- 1.0 air change per hour (EN 717-1) instead of 0.5;
- a fixed loading factor of 1.0 (EN 717-1), instead of loading factors depending on the application scenario, such as floor, wall etc.;
- and EN 717-1 prefers air sampling and monitoring with the acetyl acetone method, but it allows the use of the DNPH method (ISO 16000-3 and TS / EN 16516) as well, as these are known to be equivalent for formaldehyde.
As outlined above, these differences should be not significant for most products. It could be shown during the validation of CEN/TS 16516 that EN 717-1 and the CEN/TS 16516 give the same results after 28 days in test chambers within the measurement uncertainty, when the emission rates are compared. Different ventilation rates during testing then are leveled out by calculation of the final test result from the emission rate. See www.centc351.org/ and the validation report, clause 5.2 on page 48.
In that study, this held true also for the tested wood-based panel. But it can be imagined, that some panels might show differences in the emission rate and thus would need more detailed investigation.
Yes and no.
It cannot be used if you read the letters of the standards alone, because TS / EN 16516 and ISO 16000 do not determine the steady-state concentration.
But TS / EN 16516 and ISO 16000 test results obtained after 28 days can be used if the following considerations can be accepted:
- The steady-state concentration is assumed to be stable after some days or weeks. Then the 28 days emissions are the same as the steady-state concentration.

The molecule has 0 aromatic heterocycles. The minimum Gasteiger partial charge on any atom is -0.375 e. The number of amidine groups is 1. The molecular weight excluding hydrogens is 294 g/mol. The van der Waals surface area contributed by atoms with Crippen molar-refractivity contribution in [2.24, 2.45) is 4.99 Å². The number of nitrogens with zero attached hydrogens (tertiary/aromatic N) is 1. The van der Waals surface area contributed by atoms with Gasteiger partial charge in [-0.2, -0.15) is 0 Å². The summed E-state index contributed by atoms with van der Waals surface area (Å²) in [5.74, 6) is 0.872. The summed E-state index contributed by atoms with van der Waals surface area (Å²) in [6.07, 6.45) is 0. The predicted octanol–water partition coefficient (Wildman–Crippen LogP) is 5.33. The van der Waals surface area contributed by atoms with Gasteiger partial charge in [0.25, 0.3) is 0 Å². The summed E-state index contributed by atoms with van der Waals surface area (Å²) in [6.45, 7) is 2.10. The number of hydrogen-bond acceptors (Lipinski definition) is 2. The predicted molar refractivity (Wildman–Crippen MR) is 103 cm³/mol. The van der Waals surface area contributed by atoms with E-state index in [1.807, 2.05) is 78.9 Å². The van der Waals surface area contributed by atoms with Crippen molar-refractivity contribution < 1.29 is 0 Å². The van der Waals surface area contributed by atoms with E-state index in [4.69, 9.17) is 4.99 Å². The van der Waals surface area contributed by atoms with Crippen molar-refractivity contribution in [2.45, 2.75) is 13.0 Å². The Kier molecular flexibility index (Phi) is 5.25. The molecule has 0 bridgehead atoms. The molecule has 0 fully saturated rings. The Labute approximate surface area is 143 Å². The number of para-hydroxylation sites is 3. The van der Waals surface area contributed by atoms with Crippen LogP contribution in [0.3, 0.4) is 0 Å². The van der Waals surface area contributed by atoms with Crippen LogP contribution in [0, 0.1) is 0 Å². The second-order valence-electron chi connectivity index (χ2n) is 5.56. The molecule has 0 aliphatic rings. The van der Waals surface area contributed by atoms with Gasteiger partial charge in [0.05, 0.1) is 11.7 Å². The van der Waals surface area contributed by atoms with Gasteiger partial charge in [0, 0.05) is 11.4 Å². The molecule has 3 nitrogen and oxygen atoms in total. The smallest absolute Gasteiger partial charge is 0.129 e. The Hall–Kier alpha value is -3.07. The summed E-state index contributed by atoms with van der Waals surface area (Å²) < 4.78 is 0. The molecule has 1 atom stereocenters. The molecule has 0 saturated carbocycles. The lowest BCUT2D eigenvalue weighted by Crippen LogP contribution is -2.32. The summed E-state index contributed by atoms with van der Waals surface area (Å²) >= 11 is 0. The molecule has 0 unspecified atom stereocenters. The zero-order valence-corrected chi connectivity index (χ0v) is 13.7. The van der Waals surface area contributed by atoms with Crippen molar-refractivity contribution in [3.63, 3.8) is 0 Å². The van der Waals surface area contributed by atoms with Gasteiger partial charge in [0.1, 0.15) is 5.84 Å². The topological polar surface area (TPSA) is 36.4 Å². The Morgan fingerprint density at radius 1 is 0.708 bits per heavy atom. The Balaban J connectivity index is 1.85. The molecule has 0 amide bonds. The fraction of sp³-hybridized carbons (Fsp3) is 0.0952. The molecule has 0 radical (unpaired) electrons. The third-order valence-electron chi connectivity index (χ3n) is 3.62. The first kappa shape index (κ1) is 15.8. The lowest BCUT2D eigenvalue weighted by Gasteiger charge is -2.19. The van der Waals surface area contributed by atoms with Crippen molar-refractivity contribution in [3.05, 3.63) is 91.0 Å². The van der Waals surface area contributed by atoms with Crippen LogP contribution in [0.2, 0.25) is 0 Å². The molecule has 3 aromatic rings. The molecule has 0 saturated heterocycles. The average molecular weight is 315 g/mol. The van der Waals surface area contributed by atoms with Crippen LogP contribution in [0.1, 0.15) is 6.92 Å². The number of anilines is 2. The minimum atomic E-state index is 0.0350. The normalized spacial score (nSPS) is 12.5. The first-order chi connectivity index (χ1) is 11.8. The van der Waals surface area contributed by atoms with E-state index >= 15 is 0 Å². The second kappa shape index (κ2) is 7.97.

- The differences in ventilation rate and loading factor can be re-calculated via the emission rate, as described in TS / EN 16516. And if a product complies after being tested at a lower ventilation than specified in EN 717-1 even without re-calculation, then it complies in any case.
- The higher relative air humidity in TS / EN 16516 and ISO 16000 (50% RH) will lead to higher test results; if the product still complies with E1 class limits, then it will certainly do so when tested at 45% RH as in EN 717-1.
Also here, it is possible if the following considerations can be accepted:
- The ventilation rate during testing is close to EN 717-1 ventilation rate for all these standards.
- Some US standards (ASTM E1333, ASTM D6007) operate at a higher test temperature than the other standards which gives higher test results (25 °C versus 23 °C in Europe).
- If a product nevertheless fulfills the requirements, then it would also comply with EN 717-1 tests (which is the basis of E1 formaldehyde class).
- Several of the US standards (ASTM D5116, ASTM D6670, CDPH, ANSI/BIFMA M7.1) have a shorter testing duration than EN 717-1 (which goes for testing until equilibrium, but not longer than 28 days). This may lead to higher test results if equilibrium is not reached when the US test was stopped.